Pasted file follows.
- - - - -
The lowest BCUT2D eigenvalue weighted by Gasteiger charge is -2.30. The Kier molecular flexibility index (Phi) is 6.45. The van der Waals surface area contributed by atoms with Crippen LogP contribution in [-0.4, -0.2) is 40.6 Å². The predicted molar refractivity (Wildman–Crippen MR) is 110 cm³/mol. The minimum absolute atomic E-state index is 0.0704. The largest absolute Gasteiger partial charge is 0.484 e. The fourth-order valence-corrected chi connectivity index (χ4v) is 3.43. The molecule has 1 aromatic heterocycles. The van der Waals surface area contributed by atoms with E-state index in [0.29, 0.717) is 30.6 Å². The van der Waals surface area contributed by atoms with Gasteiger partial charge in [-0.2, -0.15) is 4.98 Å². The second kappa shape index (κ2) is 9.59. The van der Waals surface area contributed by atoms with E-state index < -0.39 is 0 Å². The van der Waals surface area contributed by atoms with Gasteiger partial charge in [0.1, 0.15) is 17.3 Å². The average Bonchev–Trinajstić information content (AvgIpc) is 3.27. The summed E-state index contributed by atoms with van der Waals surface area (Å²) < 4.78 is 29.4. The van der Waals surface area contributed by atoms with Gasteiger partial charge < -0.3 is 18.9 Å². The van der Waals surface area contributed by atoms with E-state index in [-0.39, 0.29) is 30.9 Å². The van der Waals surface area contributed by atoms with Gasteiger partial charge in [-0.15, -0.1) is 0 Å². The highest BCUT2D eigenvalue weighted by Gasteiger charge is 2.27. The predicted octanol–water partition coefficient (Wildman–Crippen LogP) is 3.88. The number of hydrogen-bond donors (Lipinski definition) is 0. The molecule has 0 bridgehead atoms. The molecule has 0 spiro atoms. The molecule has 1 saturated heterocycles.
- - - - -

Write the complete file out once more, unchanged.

The lowest BCUT2D eigenvalue weighted by Gasteiger charge is -2.30. The Kier molecular flexibility index (Phi) is 6.45. The van der Waals surface area contributed by atoms with Crippen LogP contribution in [-0.4, -0.2) is 40.6 Å². The predicted molar refractivity (Wildman–Crippen MR) is 110 cm³/mol. The minimum absolute atomic E-state index is 0.0704. The largest absolute Gasteiger partial charge is 0.484 e. The fourth-order valence-corrected chi connectivity index (χ4v) is 3.43. The molecule has 1 aromatic heterocycles. The van der Waals surface area contributed by atoms with E-state index in [0.29, 0.717) is 30.6 Å². The van der Waals surface area contributed by atoms with Gasteiger partial charge in [-0.2, -0.15) is 4.98 Å². The second kappa shape index (κ2) is 9.59. The van der Waals surface area contributed by atoms with E-state index < -0.39 is 0 Å². The van der Waals surface area contributed by atoms with Gasteiger partial charge in [0.1, 0.15) is 17.3 Å². The average Bonchev–Trinajstić information content (AvgIpc) is 3.27. The summed E-state index contributed by atoms with van der Waals surface area (Å²) < 4.78 is 29.4. The van der Waals surface area contributed by atoms with Gasteiger partial charge < -0.3 is 18.9 Å². The van der Waals surface area contributed by atoms with E-state index in [-0.39, 0.29) is 30.9 Å². The van der Waals surface area contributed by atoms with Gasteiger partial charge in [-0.15, -0.1) is 0 Å². The highest BCUT2D eigenvalue weighted by Gasteiger charge is 2.27. The predicted octanol–water partition coefficient (Wildman–Crippen LogP) is 3.88. The number of hydrogen-bond donors (Lipinski definition) is 0. The molecule has 0 bridgehead atoms. The molecule has 0 spiro atoms. The molecule has 1 saturated heterocycles.